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How long do PHP static variables persist, i.e. how long does a "PHP run" persist? With say a command line program there is a defined start and end, but in web w/ AJAX I don't know how to define this.

Here are 3 ways I've seen a PHP script started.

  1. User (Requesing a PHP page)
  2. Javacript calling PHP (AJAX)
  3. PHP calling more PHP via a header()

In my actual application I have javascript call a php script via AJAX that script uses the header() to reload the site. This would be consideredt two different runs. Each has their own static variables that do not relate.

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7 Answers 7

up vote 8 down vote accepted

PHP variables persist for the lifetime of the script running through the interpreter. In the case of a web request, this is the lifetime of handling the requests. Your three cases are all requests to a server, and thus are handled the same: the static variables survive until the script terminates after handling the request.

The life span of PHP (and its variables) over a request:

  1. Request is sent to server, whether by user, ajax, curl through PHP or what-have-you
  2. Relevant PHP script is executed, whether as a module on your web server, a CGI worker process, or other options
  3. Script is executed, response to the request (if any) is created and sent
  4. (optional) script continues to execute some other job until eventual termination, at which time all its variables die with it.
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So say My Ajax call calls file1.php, it includes file2.php, and instatiates an ojbect which sends a header. This would be considered two runs. File 1 simply includes File2 so this is one run, but I call a header() to reload the page. Is this a second run, the header() call? It is called from run1 –  user656925 Jul 14 '11 at 20:38
Your ajax call generates a request that executes file1.php, including the contents of file2.php, which sends a header than terminates for the end of run #1. The reload header sent by run #1 generates a new request (for the page reloaded), and thus starts run #2. If run #2 is another request for file1.php all over again, it is NOT the same run of file1.php as run #1! –  shelhamer Jul 14 '11 at 20:50
including a file in PHP is not the same as making another web request. variables persist across include and require calls, but they are not passed via curl calls, unless you use another data sharing method, such as Databases, Cookies, and Sessions. –  zzzzBov Jul 14 '11 at 21:27
@zzzzBov, was your comment for additional precision to spell out that include and require are within the same request, or was my comment unclear? Just curious so I can gauge my writing, thanks. –  shelhamer Jul 14 '11 at 21:30
@Shelhamer, you were right the first time. –  zzzzBov Jul 14 '11 at 21:49

In the command line there is a defined start and end.

There is no difference in PHP running on a server. When a web request is made to the script, the script runs till the end of the script, or until it crashes or has a time-out (and possibly other similar issues).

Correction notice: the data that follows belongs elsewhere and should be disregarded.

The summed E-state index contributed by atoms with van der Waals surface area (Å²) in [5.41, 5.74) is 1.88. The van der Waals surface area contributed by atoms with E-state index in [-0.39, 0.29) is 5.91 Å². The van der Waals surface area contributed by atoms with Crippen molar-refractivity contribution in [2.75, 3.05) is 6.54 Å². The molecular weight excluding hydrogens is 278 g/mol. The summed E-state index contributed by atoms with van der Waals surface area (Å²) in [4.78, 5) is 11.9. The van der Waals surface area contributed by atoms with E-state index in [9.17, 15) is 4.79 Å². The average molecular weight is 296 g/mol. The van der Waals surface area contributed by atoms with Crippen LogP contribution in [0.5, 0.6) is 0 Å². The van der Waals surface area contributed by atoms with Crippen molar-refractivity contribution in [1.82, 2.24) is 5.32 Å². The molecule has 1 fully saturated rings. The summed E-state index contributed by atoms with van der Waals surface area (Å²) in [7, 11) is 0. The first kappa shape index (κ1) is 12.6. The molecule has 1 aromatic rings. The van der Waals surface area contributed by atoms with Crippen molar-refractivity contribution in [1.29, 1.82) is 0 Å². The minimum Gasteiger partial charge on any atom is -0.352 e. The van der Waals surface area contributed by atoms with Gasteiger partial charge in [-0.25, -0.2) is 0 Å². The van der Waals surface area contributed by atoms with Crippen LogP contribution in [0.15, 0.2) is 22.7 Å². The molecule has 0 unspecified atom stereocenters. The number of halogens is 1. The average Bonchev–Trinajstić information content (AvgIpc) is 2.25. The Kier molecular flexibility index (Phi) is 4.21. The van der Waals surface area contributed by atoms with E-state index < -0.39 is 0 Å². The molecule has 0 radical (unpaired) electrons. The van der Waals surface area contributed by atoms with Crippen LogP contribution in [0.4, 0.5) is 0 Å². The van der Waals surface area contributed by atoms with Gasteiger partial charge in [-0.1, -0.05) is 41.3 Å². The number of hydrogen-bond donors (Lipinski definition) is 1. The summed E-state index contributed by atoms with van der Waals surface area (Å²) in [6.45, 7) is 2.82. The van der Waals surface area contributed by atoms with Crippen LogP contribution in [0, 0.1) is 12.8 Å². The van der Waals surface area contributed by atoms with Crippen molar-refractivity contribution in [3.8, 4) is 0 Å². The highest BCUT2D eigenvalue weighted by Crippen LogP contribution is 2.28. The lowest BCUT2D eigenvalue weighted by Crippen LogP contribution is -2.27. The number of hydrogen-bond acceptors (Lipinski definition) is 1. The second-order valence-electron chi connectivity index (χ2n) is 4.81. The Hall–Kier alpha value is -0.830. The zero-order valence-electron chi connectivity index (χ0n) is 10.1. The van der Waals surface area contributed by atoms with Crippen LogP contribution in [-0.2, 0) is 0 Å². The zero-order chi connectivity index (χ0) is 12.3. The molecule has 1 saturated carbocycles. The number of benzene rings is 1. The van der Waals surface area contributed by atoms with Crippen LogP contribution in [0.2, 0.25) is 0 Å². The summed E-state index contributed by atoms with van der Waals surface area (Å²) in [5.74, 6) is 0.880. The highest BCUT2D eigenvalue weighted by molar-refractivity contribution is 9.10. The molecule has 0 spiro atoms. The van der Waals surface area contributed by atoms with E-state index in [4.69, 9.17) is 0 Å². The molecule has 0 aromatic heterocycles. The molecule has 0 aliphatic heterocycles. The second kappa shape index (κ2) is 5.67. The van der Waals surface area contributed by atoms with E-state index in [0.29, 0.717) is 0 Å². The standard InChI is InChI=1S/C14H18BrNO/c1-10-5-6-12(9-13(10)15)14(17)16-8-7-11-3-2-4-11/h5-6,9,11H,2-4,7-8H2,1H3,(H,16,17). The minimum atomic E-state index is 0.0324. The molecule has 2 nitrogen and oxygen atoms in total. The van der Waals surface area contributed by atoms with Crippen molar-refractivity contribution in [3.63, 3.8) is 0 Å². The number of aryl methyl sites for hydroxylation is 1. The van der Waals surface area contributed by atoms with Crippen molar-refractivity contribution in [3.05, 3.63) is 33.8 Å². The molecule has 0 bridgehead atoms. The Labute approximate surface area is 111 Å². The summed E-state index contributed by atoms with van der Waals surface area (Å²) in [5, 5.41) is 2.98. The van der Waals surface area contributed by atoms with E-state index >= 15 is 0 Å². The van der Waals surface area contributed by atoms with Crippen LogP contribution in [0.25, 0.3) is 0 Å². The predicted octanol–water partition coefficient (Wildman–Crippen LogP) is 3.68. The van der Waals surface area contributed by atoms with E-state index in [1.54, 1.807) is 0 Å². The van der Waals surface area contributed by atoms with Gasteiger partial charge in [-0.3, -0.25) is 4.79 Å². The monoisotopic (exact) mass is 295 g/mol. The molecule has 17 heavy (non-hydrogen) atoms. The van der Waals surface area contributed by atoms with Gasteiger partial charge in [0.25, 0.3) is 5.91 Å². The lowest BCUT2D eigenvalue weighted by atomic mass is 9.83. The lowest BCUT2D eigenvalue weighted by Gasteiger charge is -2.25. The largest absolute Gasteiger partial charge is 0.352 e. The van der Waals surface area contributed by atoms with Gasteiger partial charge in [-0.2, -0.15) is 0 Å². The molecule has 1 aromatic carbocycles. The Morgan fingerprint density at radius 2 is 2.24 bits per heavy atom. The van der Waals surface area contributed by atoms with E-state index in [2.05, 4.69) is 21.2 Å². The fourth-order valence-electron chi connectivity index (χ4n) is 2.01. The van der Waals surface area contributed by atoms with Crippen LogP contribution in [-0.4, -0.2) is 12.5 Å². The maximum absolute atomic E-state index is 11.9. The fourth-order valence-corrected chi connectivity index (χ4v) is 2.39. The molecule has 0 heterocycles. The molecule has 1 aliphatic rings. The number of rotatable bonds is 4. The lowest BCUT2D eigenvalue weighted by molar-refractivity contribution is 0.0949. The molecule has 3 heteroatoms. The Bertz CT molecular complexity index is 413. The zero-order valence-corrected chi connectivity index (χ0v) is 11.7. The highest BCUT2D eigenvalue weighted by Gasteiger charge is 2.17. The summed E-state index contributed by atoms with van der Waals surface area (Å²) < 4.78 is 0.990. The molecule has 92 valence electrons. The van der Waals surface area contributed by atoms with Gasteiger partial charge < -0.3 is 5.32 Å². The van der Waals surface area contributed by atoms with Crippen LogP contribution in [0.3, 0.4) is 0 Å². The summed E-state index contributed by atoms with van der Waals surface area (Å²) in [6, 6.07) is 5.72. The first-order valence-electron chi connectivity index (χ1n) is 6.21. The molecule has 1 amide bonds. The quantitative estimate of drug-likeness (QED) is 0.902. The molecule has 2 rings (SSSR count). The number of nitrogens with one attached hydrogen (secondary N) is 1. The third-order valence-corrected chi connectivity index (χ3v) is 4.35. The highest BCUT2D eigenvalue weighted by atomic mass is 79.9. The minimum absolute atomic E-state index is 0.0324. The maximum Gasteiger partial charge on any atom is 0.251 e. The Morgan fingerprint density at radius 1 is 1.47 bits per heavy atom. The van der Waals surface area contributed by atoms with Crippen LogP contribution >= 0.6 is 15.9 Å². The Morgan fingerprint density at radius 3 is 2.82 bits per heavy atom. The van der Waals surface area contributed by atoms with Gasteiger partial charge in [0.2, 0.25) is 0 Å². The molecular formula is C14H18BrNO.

AJAX doesn't run server side. AJAX is another client side asynchronous call to a server resource. Everything that's done for the first request as far as authentication, validation, input checking, etc has to be done with every subsequent request. The difference in an AJAX response is that the PHP script is likely to return only the content that's requested.

The only time a program will "persist" is if it has been told to keep going. PHP can be told to wait, and perform actions via web sockets, but that seems to be outside the scope of your question.

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It depends on the server setup. Typically, when you make a request, the PHP interpreter is loaded, parses the script, your server spits out the results and the interpreter is destroyed. This happens for each request, regardless of whether it originates from a user browsing or AJAX. What this means is that "static" variables are only valid until the interpreter is destroyed, which again, is at the end of every request. (HTTP is stateless)

What do you mean by "PHP calling more PHP via a header()"? Are you referring to a redirect? In that case, it's a new request. If you meant "PHP calling more PHP via an include", it's typically not a new request (the edge case being you are including a PHP script from a 3rd party.. dangerous and not recommended). With an include, PHP simply loads and executes the file in the same context as the originating script.

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All three are the same.

In each case, the user's browser is making an http request for the url. The runtime is from the time the server receives the request to the time it is fullfilled.

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The "PHP run" is always from start of execution untill the end of the script. So, if you call a PHP script with ajax or a PHP calls another PHP via a header(), each call is a single run. The static variables instantiated earlier do not have a persistant state and will be redefined.

Either static variables or not...if you want to have a persistent state of data throughout those requests you will either have to save it in the session, cookie, database, or in a cache.

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The PHP scripts stops when you exit, reaches the end of the script or fails.

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The PHP static (that could be considered "global" in a procedural way) doesn't persist in any of your cases.

In each of them a new HTTP request is performed and the Php variables state is lost.

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